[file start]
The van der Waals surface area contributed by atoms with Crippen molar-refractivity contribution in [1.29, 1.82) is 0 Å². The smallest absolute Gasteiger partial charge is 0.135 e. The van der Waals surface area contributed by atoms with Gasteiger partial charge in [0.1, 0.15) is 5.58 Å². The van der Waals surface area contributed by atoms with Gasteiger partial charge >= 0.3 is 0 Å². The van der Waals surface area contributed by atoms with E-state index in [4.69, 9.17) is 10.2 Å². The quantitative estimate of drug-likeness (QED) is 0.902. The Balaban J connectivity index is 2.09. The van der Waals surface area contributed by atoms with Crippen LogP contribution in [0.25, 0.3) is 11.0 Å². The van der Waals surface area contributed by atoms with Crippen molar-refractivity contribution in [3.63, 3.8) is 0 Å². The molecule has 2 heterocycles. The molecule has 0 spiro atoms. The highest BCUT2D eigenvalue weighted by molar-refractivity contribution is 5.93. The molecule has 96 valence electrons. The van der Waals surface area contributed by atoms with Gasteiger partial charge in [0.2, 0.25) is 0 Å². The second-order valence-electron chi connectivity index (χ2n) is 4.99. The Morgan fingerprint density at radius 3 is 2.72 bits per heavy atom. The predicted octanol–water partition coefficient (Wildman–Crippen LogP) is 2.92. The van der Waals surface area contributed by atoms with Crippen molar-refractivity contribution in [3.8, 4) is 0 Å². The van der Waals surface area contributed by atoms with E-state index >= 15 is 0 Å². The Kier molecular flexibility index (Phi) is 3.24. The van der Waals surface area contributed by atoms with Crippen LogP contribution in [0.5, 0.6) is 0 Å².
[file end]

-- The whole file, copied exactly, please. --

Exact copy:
The van der Waals surface area contributed by atoms with Crippen molar-refractivity contribution in [1.29, 1.82) is 0 Å². The smallest absolute Gasteiger partial charge is 0.135 e. The van der Waals surface area contributed by atoms with Gasteiger partial charge in [0.1, 0.15) is 5.58 Å². The van der Waals surface area contributed by atoms with Gasteiger partial charge >= 0.3 is 0 Å². The van der Waals surface area contributed by atoms with E-state index in [4.69, 9.17) is 10.2 Å². The quantitative estimate of drug-likeness (QED) is 0.902. The Balaban J connectivity index is 2.09. The van der Waals surface area contributed by atoms with Crippen LogP contribution in [0.25, 0.3) is 11.0 Å². The van der Waals surface area contributed by atoms with Crippen molar-refractivity contribution in [3.63, 3.8) is 0 Å². The molecule has 2 heterocycles. The molecule has 0 spiro atoms. The highest BCUT2D eigenvalue weighted by molar-refractivity contribution is 5.93. The molecule has 96 valence electrons. The van der Waals surface area contributed by atoms with Gasteiger partial charge in [0.2, 0.25) is 0 Å². The second-order valence-electron chi connectivity index (χ2n) is 4.99. The Morgan fingerprint density at radius 3 is 2.72 bits per heavy atom. The predicted octanol–water partition coefficient (Wildman–Crippen LogP) is 2.92. The van der Waals surface area contributed by atoms with Crippen molar-refractivity contribution in [3.8, 4) is 0 Å². The van der Waals surface area contributed by atoms with E-state index >= 15 is 0 Å². The Kier molecular flexibility index (Phi) is 3.24. The van der Waals surface area contributed by atoms with Crippen LogP contribution in [0.5, 0.6) is 0 Å².